Current Status Of Missouri Wheat


   Much of the region has had a slow start to the growing season for a multitude of reasons. The most obvious has been the persistent rain that has resulted in saturated ground and continued delays in both in corn and soybean planting. Less obvious have been the developmental delays in the wheat crop with much of the soft red winter wheat acreage is a week to 10 days behind normal throughout much of the Midwest.
   The delays in wheat development are due to a number of factors, late planting last fall due to the late harvest and a lingering winter with cold temperatures into the early spring among them. There should not be alarm due to the delay, but we anticipate somewhat later harvest that may impact double crop soybeans. In areas that have not yet reached heading, wheat may be in a better position for the flowering period with less moisture, and therefore lower the risk for head diseases, such as Fusarium head blight (FHB or Scab) (Figure 1). We certainly need it to dry out to resume corn and soybean planting and improve the conditions for wheat development. Currently, wheat fields tend to have more variability in development than is typical. Scouting fields and assessing wheat development for scab management decisions should be top of mind.
   Assessing risk of FHB
   At this stage of wheat development, it is critical to monitor for risk of FHB as wheat has begun to flower or is approaching flowering rapidly in much of the state. FHB development favors moderate temperatures (75-85°F) and high relative humidity (>90 percent), conditions which are predicted into the coming weeks. It is important to note that relative humidity in the crop canopy can be much higher than relative humidity as measured by free standing weather stations. Evaporating dew coupled with narrow row spacing can easily create a microclimate with high relative humidity in the canopy that does not occur in open air where a weather station may be located. There is a university developed and maintained national Fusarium head blight forecasting system available on the web hosted by Penn State University and supported in part by the U.S. Wheat and Barley Scab Initiative that offers state and region-specific information regarding current and predicted FHB risk. It can be found here.
   FHB Risk Map
   Preventative action against FHB

   Control of FHB requires a multi-fold integrated pest management program. The first line of defense is the selection of wheat varieties with moderate susceptibility or moderate resistance to FHB. No variety is truly resistant to FHB due to the presence of mycotoxins that are produced by the fungus that causes the disease. The most common mycotoxin, deoxynivalenol (DON or vomitoxin), can contribute to quality losses in the grain at the end of the season. In years when FHB levels are high, yield losses due to shriveled, lightweight kernels and DON contaminated grain can be significant.     However, the use of a moderately susceptible or moderately resistant variety can significantly reduce yield loss and DON contamination associated with FHB as compared to susceptible varieties.
   Fungicides are the second factor to consider as part of a FHB management program. In most of Missouri, now is the time to make decisions regarding fungicide applications for FHB management. There are several fungicides labeled for the control and management of FHB in the triazole class (including Prosaro and Caramba) as well as a newly labeled multi-mode of action product (Miravis Ace) which contains both a triazole and an SDHI component. These fungicides are most effective when applied at Feekes 10.5.1 (50 percent of the plants in the field are beginning to flower).     While fungicides provide the most effective control when applied at Feekes 10.5.1, university research has shown that a triazole fungicide applied up to 5 days after Feekes 10.5.1 may provide similar control. It is important to note that strobilurin-containing fungicides are not labelled for control of FHB and, if applied at later growth stages such as Feekes 10.5, and may result in increased DON levels in the grain. Always follow harvest restrictions and label instructions when applying fungicides.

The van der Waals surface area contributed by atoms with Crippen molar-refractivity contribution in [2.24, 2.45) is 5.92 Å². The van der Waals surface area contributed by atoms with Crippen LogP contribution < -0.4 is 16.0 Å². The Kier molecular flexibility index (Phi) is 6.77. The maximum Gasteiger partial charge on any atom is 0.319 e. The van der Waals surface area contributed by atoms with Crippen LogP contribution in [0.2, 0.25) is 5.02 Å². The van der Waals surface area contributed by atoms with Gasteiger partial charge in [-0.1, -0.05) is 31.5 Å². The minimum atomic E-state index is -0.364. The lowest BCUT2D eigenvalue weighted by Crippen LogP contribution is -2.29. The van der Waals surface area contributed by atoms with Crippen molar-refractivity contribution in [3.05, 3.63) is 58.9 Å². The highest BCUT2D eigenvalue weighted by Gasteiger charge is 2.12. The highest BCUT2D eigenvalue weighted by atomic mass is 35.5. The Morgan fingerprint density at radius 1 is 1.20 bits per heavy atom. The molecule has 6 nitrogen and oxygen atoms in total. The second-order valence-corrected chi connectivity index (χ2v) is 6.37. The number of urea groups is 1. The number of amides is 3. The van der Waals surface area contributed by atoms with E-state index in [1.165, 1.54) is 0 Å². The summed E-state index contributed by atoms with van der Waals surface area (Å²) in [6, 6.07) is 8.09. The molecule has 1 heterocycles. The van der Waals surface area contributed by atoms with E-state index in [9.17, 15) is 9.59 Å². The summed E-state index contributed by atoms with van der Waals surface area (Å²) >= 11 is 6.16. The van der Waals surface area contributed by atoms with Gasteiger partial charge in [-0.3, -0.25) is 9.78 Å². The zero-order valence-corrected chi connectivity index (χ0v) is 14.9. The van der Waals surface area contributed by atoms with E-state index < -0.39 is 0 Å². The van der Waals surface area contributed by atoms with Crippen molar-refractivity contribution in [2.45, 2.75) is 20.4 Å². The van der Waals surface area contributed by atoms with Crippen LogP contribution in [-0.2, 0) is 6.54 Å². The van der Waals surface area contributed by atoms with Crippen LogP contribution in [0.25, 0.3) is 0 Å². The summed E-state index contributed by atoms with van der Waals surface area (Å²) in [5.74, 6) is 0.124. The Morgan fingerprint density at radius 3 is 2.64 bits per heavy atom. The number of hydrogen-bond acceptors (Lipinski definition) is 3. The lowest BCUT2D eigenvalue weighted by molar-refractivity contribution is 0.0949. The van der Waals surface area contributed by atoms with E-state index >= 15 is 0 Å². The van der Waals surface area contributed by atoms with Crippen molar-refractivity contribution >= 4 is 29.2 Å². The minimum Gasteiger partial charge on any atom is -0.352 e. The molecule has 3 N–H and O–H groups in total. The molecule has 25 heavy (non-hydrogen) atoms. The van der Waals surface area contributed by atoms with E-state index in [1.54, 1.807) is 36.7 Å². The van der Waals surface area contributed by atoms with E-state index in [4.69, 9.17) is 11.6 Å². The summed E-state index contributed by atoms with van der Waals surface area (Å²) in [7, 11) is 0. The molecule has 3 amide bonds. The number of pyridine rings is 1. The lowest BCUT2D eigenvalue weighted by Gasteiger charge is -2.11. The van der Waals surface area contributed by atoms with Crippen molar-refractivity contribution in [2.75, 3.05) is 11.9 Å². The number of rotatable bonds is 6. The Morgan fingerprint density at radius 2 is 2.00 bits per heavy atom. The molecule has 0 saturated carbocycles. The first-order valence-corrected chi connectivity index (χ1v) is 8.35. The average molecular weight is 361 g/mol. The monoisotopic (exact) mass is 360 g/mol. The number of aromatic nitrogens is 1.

Key take-aways
   In the coming weeks, it will be important to assess the effectiveness of FHB management in Missouri wheat fields, especially those at high risk for FHB development. To do this:
   1. Scout for symptoms of FHB starting approximately 2-3 weeks following flowering. Symptoms include bleaching of the florets, spikelets, or heads of infected plants (Figure 2).
   2. Note the percentage of heads infected in the field and of the infected heads, how severe is the infection.
   3. Track the progression of disease during the season (Figure 3). 
   Understanding the severity and distribution of FHB in season can play a critical role in developing a harvest strategy to reduce losses and increase grain quality. ∆
   DR. KAITLYN BISSONNETTE AND GREGORY A. LUCE: Division of Plant Sciences, University of Missouri

 Figure 2 Symptoms of Fusarium head blight begin as bleaching of single or multiple florets or spikelets 
 (a) or bleaching of whole portions of the head (b).

 Figure 1 Wheat heads infected by the pathogen that causes Fusarium head blight can be distinguished from
 healthy heads by their bleached (blighted) appearance. Note the heads with a whiter appearance amongst 
 the healthy green heads. Symptoms begin appearing 2-3 weeks following flowering.

 Figure 3 As the disease progresses, areas where bleaching occurred may begin to show signs of the fungus, 
 an orange colored structure called a sporodochia or fluffy white-pink growth.

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